Tuesday, March 20, 2018

2nd Grade Rose Windows

The rose windows of the great European cathedrals are a fantastic example of artworks in which both the positive and negative spaces of the work play equally important visual roles.  We spend some time learning about this particular aspect of the art element of space (and the cathedrals themselves with the aid of Google Earth) before creating our own rose windows.

Rose Window, Chartres Cathedral, Chartres, France

Using a paper plate and a white colored pencil, students first trace a circle onto a piece of black bulletin board paper.  (I use the bulletin board paper because it's thin enough, even after folding into several layers, for the students to cut).  After cutting out their black circles, students fold the paper in half, then twice more until they have a small "pizza slice" shaped piece.  This is great folding practice, especially since it's important that edges are well aligned.  Then students carefully cut out pieces from the edges of their folded paper, before opening it to reveal the design of their window "frame." We also refer to this as the "positive" space of their artwork.  

In the next session, the students glue a piece of wax paper to the back of their window frame and then glue various pieces of colored tissue paper "glass" to the wax paper to add color to all the spaces in the frame. These are the "negative" spaces of the artwork.  After the excess wax paper is cut away, the results are beautiful!

4th Grade Glue-Resist Pastel Flowers

I did this lesson as a good excuse to give the 4th graders some more experience with the unique "blendability" of soft pastels.  Since that was the main goal of the project, and because this time we also used white glue to outline our drawings, I encouraged the students to keep their flower shapes big and simple.  The results are some really beautiful pastel works, a dozen of which are now temporarily gracing the Orange County Schools boardroom downtown.

Kindergarten Pattern Snakes

Building on our earlier pattern lesson using winter mittens, the kinders explore the topic of pattern a little further, this time by studying and discussing the patterns found in nature - specifically, snakes for this lesson.  Then, using a blank coiled snake worksheet printed on cardstock, the students add their own pattern using lines, shapes, and colors.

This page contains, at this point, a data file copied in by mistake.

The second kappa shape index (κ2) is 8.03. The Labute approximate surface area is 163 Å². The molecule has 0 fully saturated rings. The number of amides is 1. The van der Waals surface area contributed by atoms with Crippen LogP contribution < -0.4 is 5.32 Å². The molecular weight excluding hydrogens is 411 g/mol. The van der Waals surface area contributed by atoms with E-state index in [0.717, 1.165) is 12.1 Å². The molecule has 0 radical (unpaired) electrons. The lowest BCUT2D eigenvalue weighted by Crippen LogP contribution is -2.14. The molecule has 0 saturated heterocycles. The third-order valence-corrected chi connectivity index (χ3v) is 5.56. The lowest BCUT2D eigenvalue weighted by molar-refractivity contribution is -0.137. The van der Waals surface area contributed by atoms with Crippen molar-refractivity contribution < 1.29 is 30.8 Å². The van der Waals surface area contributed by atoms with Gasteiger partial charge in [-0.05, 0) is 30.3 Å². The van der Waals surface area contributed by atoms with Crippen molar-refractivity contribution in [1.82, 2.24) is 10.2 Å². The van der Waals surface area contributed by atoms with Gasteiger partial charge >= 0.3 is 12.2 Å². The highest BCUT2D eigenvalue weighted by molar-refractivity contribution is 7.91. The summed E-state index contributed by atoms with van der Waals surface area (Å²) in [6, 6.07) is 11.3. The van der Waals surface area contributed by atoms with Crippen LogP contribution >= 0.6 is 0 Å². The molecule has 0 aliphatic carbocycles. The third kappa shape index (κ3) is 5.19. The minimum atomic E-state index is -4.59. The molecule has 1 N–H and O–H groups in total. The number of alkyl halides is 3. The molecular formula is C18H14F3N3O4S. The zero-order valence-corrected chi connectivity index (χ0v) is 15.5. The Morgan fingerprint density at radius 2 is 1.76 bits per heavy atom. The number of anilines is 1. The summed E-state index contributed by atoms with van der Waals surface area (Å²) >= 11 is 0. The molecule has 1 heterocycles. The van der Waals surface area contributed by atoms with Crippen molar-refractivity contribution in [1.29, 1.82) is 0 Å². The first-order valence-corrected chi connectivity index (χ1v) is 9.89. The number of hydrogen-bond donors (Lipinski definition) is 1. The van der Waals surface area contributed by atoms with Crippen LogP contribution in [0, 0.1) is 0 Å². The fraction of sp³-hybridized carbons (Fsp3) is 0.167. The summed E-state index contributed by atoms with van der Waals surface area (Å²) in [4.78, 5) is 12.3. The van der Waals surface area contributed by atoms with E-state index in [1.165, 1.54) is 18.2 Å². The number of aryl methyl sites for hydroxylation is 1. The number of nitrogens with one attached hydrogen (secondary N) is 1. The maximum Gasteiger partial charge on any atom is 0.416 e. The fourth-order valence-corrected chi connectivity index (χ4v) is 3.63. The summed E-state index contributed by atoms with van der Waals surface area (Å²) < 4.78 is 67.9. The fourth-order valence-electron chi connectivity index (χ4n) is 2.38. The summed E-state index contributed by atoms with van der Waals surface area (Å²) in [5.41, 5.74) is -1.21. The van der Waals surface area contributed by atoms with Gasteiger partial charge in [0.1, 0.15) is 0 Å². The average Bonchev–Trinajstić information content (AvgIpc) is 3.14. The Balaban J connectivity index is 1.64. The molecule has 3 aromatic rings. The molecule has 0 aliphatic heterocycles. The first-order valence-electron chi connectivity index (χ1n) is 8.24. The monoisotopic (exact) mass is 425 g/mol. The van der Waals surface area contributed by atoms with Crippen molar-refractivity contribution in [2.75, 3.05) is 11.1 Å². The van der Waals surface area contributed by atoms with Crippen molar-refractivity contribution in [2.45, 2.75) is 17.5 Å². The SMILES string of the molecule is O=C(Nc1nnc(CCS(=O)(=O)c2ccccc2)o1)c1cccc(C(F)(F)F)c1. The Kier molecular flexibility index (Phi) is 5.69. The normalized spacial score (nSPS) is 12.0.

5th Grade Op Art

I'll try to include some images of the 5th graders finished Op Art works, but for now, here's an example of a work in progress that illustrates how the careful coloring (with Sharpies) and simple shading and highlighting (with black and white colored pencils) really gives these works a 3D effect.

Op Art (Optical or Optical Illusion Art) was popular in 1960's and still shows up in various expressions today, especially in certain types of digital art.  This Op Art project begins with six straight lines drawn on a 10" by 10" sheet of drawing paper, creating what we refer to as a "square pizza."  In each pizza "slice" students drew a series of concentric organic shapes, alternating the direction of the curve in each pizza slice.  Every other stripe was then carefully colored in with a Sharpie.  Finally, students added highlights to the black sections with a white colored pencil and shadows to the white sections with a black colored pencil.  I emphasized how the highlights should fade into black and vice versa for the shadows to really turn the triangular sections into curving, 3D cones.  I thought the students did a fantastic job of being precise with this work, and they seemed to get a kick out creating a 2-D work that really does feel 3-D.

(For the other art teachers out there, I provide the paper already lined, as I find that most students have trouble drawing six straight lines that also all intersect in the same place. While some students are capable of doing it themselves, it's not worth the time that it would take to help the entire class with this part.  Otherwise, I love how this project shows these older students the power of shading and highlighting, and how it allows almost every student to create a work of op art that's really successful.)

1st Grade "Prehistoric Art"

Students love the story of the three boys and their dog "Robot" who discovered some of the oldest art in history deep inside Lascaux Cave in France.  It's a great introduction to a discussion about how art began and why early humans started making art.  I also show them examples of the rock art we find closer to home in the Southwestern U.S. and how the ancient peoples there used simple rectangular and trapezoidal shapes to create humans, animals,, or combinations of the two.  It's an easy art style for 1st graders to mimic as they create their own "cave art" with oil pastels on paper in tans and browns, finished off with a hand print using white tempura.  While working on these, we have the lights down and a video of a crackling campfire playing on the Smartboard to set the mood in the "Art Cave."  I really liked how these works turned out -- certainly as good as most cavemen or cavewomen could do!

3rd Grade Treasure Map Time!

HES students and staff can always tell it's time to make treasure maps when the Art Room whiteboard begins to look like this!

4th Grade Mona Lisa Parodies

Leonardo Da Vinci is rolling over in his grave thanks to the HES fourth graders.  

After looking at some online parodies of four famous paintings (Starry Night, American Gothic, The Scream, and the Mona Lisa), fourth graders used only Lisa's famous face and hands to create their own Mona Lisa parodies.  I didn't put too many restrictions on their efforts - only that they couldn't change Lisa's face (too much) and that they had to add enough detail/backgorund that a viewer could understand their parody clearly.  I think the results were pretty creative!